Institutions and Competition

Snowden, E-Diplomacy and Zimmerman's Law

December 25, 2013

Regardless of whether you consider Edward Snowden a patriot or a scoundrel the chances that he will be granted asylum in Brazil have become extremely remote thanks to Snowden’s trusted adviser Glenn Greenwald.

The ex-Guardian journalist was involved in floating an e-diplomacy hoax that was interpreted in the media as an official request for asylum to the government of Brazil. The move raises questions about the future credibility of soft power and online public diplomacy on the internet because it blurs the distinction between journalism and propaganda.


E-Diplmacy Hoax Passes For Official Snowden Asylum Request

President Dilma Rousseff had to intervene personally to dismiss the clever e-diplomacy hoax  floated on social media by Greenwald and his partner David Miranda that went viral on Facebook and other social media. Millions of people in Brazil and elsewhere joined the flashmob.


What they don’t understand is that with president Dilma’s stated commitment to creating a group of nations who want to institutionalize government regulation of the internet Brazil is not a nation that would be in alignment with the open web and open secrets that Snowden or Greenwald advocate.


Any nation that gives Snowden asylum is facing a stiff pricetag.  In London, the Metropolitan Police say that the estimated cost of providing security at the embassy of Ecuador that houses WikiLeaks co-founder Julian Assange was £3.8 million (around $7 million) between June 2012 through May of this year.  It will cost more if Snowden gets asylum in Brazil because he and his entourage will be free to travel and will require protection services.



Photo: Agence France Presse


Greenwald And The Credibility Factor: Question More

President Dilma was in an upbeat mood when receiving French president Francoise Hollande for a state visit at Planalto Palace, which was attended by this blogger. The two nations renewed and strengthened the strategic alliance that will share with Brazil technology to operate a fleet of nuclear submarines, develop new nuclear power plants and provide some oil and natural gas exploration know-how.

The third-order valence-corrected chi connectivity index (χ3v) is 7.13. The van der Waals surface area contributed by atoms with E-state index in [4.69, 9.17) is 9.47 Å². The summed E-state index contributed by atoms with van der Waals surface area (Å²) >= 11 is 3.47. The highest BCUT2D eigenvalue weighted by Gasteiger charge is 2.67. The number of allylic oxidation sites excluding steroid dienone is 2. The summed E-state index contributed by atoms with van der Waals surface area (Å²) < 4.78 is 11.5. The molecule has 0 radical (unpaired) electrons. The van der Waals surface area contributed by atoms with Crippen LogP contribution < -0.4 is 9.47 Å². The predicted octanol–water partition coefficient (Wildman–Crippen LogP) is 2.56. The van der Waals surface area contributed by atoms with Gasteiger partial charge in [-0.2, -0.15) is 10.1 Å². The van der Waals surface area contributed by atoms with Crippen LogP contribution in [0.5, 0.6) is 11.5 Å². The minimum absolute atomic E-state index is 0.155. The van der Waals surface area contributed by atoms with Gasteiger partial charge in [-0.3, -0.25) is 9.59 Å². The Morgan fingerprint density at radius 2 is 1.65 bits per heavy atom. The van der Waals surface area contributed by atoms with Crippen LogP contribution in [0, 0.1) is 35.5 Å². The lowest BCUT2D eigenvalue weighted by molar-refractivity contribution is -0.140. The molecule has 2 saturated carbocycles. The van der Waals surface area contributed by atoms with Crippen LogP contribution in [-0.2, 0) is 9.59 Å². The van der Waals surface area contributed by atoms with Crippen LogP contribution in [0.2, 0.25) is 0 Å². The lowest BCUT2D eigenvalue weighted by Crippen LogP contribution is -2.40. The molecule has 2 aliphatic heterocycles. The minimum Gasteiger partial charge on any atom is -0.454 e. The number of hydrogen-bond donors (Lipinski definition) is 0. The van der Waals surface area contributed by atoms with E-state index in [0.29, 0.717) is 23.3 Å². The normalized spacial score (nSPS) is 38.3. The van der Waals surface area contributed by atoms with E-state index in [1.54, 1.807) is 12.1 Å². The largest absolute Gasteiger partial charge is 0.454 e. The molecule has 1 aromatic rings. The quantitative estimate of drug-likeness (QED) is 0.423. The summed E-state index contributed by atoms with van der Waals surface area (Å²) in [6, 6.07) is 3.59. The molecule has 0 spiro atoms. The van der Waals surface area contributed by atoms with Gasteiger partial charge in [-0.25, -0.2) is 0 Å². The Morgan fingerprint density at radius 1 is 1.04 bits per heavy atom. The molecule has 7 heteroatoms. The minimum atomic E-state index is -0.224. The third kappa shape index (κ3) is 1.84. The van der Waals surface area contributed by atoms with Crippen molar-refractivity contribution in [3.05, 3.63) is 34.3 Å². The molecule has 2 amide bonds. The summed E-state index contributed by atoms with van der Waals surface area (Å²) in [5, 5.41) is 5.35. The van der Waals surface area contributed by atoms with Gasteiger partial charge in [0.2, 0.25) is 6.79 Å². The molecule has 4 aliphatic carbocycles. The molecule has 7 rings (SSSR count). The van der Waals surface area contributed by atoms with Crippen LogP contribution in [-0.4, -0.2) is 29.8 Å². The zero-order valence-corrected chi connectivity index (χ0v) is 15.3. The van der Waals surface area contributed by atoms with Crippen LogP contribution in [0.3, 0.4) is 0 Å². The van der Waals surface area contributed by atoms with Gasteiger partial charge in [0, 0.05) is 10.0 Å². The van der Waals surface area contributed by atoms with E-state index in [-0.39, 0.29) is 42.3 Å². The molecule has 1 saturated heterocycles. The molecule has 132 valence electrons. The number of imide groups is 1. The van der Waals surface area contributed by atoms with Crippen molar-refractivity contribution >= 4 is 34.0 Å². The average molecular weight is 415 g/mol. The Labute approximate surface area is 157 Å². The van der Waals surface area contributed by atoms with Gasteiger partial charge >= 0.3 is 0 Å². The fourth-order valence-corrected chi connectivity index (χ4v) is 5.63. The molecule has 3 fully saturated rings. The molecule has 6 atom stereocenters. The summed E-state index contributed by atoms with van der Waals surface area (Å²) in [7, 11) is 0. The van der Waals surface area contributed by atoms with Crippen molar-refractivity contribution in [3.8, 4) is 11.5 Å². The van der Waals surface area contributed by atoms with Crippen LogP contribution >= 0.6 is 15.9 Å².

As soon as Hollande left Brasilia Dilma went into damage control mode. In an article published by Folha de Sao Paulo and mirrored by other media she dismissed the e-diplomacy hoax, saying “I don’t deal with intermediaries…”  In Brazil the president authorizes formal requests for asylum and she hasn’t seen one from Edward Snowden. Now, with 20 known asylum requests sent out and no takers, Team Snowden continues to be faced with the challenge of finding a new home.


Russia has provided Snowden with temporary residence for one year. But the New York Times reported in July that the Dmitry Peskov, a spokesman for president Vladimir Putin, indicated that the Kremlin formally rejected Snowden’s request for asylum.  France also formally rejected an asylum request by Snowden in July.


Last month, the Merkel government in Germany rejected a formal request to give Snowden asylum last month. Now the incident with Brazil.  The clock at the Kremlin is ticking and time is running out. Will Snowden’s fate mirror that of the late CIA whistleblower Phillip Agee who bounced through   Cuba, Nicaragua, Mozambique and Germany before being readmitted to the United States and finally dying in Cuba?   


Greenwald’s Last Hurrah?

In Brazil, where Greenwald lives on a residence permit, Fohla de Sao Paulo obtained the text of Snowden's "An Open Letter To The People Of Brazil" and ran it in Brazilian Portuguese offering an English translation. Greenwald has not claimed authorship of the letter nor has he said he was involved in developing the action plan that launched it. But he has been extremely vocal commenting about through the media.


The letter suggested publicly that Snowden was willing to trade information connected to alleged surveillance activities performed by the United States during the Obama administration for the promise of asylum.  Under normal conditions of statecraft such offers would be made privately and through official channels.


Snowden advertising interest in a prospective deal is different than the Facebook spy trades in 2010 that went on quickly and got high profile media coverage.


In simplistic terms it pits those who are part of and finance the global justice and open secrets movements who feel, that as non-government actors their views can create a better world, against sovereign nations who seek to preserve their hegemony and national security in a world of unstable institutions.


Snowden, Greenwald and Assange hold a vision of an almost child-like (some would say idiot-savant) global village that advocates open secrets and think they are powerful enough to be a peer rival to the national security states.  But the reality is that they have become peer co-dependents, dialing for dollars, hearts and minds as they act out the great game.


Glenn Greenwald’s response to them has been the battle cry of a classic agitator, provocateur, saying “come and get us.”